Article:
In terms of options, my529 ranks the best for customizable plans with 13 different investment options including two customized options. In comparison, Bright Start wins the best for investment options spot with a stunning 28 investment options offered from 16 funds.

Compare Providers

Plan Why We Picked It Notable Features
CollegeAdvantage Best Overall High-performance history and low fees
ScholarShare Best For Low Fees Reasonable asset-based fees and no application, cancellation, or transfer fees
Oregon College Savings Plan Best For Performance Competitive historical performance with FDIC investment options
my529 Best For Customizable Plans 13 separate investment options including two customized options
Bright Start Best For Investment Options 28 investment options from 16 funds

FAQs 

What Is a 529 Plan?

A 529 plan is a savings plan that allows parents to build savings through investments that can be used to pay for college expenses, such as tuition and other college-related costs. It differs from other savings plans in that funds can be added or withdrawn tax-free and the plan can only be used for college expenses.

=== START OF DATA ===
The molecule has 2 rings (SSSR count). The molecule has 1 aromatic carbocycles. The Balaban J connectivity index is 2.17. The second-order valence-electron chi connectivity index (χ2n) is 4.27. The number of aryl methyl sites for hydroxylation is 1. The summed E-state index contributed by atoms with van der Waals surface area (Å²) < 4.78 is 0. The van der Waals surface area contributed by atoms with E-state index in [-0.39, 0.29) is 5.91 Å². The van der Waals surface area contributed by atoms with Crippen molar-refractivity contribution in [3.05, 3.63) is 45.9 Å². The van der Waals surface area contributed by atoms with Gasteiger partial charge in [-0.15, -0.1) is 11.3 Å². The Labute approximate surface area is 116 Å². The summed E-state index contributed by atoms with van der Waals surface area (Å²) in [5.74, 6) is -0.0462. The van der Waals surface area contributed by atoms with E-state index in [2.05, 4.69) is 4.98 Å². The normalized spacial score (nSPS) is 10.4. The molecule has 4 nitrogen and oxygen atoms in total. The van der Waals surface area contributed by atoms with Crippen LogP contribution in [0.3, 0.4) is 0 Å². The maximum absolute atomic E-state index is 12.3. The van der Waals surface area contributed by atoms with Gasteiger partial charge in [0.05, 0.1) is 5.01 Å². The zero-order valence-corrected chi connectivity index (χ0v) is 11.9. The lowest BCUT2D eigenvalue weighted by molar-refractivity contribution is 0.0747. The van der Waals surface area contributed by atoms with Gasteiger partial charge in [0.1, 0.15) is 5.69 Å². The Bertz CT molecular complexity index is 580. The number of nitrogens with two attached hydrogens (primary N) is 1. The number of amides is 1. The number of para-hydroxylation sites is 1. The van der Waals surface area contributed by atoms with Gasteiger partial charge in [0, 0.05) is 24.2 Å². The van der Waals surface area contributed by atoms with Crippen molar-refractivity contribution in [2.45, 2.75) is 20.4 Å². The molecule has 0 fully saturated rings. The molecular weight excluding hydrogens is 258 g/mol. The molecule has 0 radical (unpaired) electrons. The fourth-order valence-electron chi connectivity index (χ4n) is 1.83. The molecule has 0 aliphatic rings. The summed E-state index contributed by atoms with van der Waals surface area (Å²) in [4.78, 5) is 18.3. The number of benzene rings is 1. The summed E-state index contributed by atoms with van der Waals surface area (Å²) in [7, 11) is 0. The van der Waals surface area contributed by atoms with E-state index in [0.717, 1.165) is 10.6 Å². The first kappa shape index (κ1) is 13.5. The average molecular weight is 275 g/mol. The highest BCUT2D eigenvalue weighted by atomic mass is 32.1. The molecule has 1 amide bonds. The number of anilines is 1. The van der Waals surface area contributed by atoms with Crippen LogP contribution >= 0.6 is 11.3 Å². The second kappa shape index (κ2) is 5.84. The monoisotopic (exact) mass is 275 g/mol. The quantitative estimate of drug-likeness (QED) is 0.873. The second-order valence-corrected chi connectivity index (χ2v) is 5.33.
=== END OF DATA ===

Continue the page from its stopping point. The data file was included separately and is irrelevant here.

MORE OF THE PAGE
There are generally two types of 529 plans. The first is an education savings plan that allows you to put funds into an investment account later withdrawn for eligible school expenses. The second is a prepaid tuition plan that lets you purchase tuition in advance and lock in the current rate.  

Is It Easy to Open a 529 Plan?

While anyone can open and contribute to a 529 account, parents and grandparents typically establish them for their children and grandchildren. In some states, people who contribute to the fund are eligible for tax deductions.

Although every state (including the District of Columbia) offers a 529 plan, most are available to any U.S. resident, regardless of what state they’re in. With that said, purchasing a 529 plan in your state may give you tax advantages you wouldn’t get from a plan outside of your state.

Signing up for a 529 plan usually involves visiting a provider’s website and starting the enrollment process. You will also need to select your investment options and make a minimum initial investment, depending on the plan.    

What Expenses Can a 529 Plan Be Used For?

Funds from 529 plans can be withdrawn tax-free to pay for eligible college or graduate school expenses, including tuition, room and board, a computer if the school requires it, and books and supplies.